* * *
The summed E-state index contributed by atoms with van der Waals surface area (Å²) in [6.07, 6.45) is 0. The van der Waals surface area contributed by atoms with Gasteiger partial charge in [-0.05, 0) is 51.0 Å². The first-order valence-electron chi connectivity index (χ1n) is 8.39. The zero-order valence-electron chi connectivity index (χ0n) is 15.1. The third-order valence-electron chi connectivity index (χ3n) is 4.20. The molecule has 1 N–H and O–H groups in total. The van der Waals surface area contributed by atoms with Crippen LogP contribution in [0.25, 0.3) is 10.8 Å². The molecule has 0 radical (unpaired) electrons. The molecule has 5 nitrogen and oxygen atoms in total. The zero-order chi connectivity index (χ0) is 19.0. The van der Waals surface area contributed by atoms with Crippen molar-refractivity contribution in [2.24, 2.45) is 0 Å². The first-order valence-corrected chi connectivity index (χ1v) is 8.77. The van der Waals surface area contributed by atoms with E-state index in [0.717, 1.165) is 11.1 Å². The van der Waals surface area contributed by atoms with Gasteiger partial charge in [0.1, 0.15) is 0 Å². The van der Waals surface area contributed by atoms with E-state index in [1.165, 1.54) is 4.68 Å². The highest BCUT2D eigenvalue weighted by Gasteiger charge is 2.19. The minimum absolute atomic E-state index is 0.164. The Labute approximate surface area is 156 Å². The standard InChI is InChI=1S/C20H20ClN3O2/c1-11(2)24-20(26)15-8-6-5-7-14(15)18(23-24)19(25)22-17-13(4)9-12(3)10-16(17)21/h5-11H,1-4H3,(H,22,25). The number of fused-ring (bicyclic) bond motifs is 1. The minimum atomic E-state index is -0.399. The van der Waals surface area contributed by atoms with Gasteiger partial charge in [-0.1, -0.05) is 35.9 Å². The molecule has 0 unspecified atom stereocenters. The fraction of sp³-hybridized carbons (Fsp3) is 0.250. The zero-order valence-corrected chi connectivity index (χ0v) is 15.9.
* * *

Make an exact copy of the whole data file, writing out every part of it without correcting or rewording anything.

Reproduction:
The summed E-state index contributed by atoms with van der Waals surface area (Å²) in [6.07, 6.45) is 0. The van der Waals surface area contributed by atoms with Gasteiger partial charge in [-0.05, 0) is 51.0 Å². The first-order valence-electron chi connectivity index (χ1n) is 8.39. The zero-order valence-electron chi connectivity index (χ0n) is 15.1. The third-order valence-electron chi connectivity index (χ3n) is 4.20. The molecule has 1 N–H and O–H groups in total. The van der Waals surface area contributed by atoms with Crippen LogP contribution in [0.25, 0.3) is 10.8 Å². The molecule has 0 radical (unpaired) electrons. The molecule has 5 nitrogen and oxygen atoms in total. The zero-order chi connectivity index (χ0) is 19.0. The van der Waals surface area contributed by atoms with Crippen molar-refractivity contribution in [2.24, 2.45) is 0 Å². The first-order valence-corrected chi connectivity index (χ1v) is 8.77. The van der Waals surface area contributed by atoms with E-state index in [0.717, 1.165) is 11.1 Å². The van der Waals surface area contributed by atoms with Gasteiger partial charge in [0.1, 0.15) is 0 Å². The van der Waals surface area contributed by atoms with E-state index in [1.165, 1.54) is 4.68 Å². The highest BCUT2D eigenvalue weighted by Gasteiger charge is 2.19. The minimum absolute atomic E-state index is 0.164. The Labute approximate surface area is 156 Å². The standard InChI is InChI=1S/C20H20ClN3O2/c1-11(2)24-20(26)15-8-6-5-7-14(15)18(23-24)19(25)22-17-13(4)9-12(3)10-16(17)21/h5-11H,1-4H3,(H,22,25). The number of fused-ring (bicyclic) bond motifs is 1. The minimum atomic E-state index is -0.399. The van der Waals surface area contributed by atoms with Gasteiger partial charge in [-0.1, -0.05) is 35.9 Å². The molecule has 0 unspecified atom stereocenters. The fraction of sp³-hybridized carbons (Fsp3) is 0.250. The zero-order valence-corrected chi connectivity index (χ0v) is 15.9.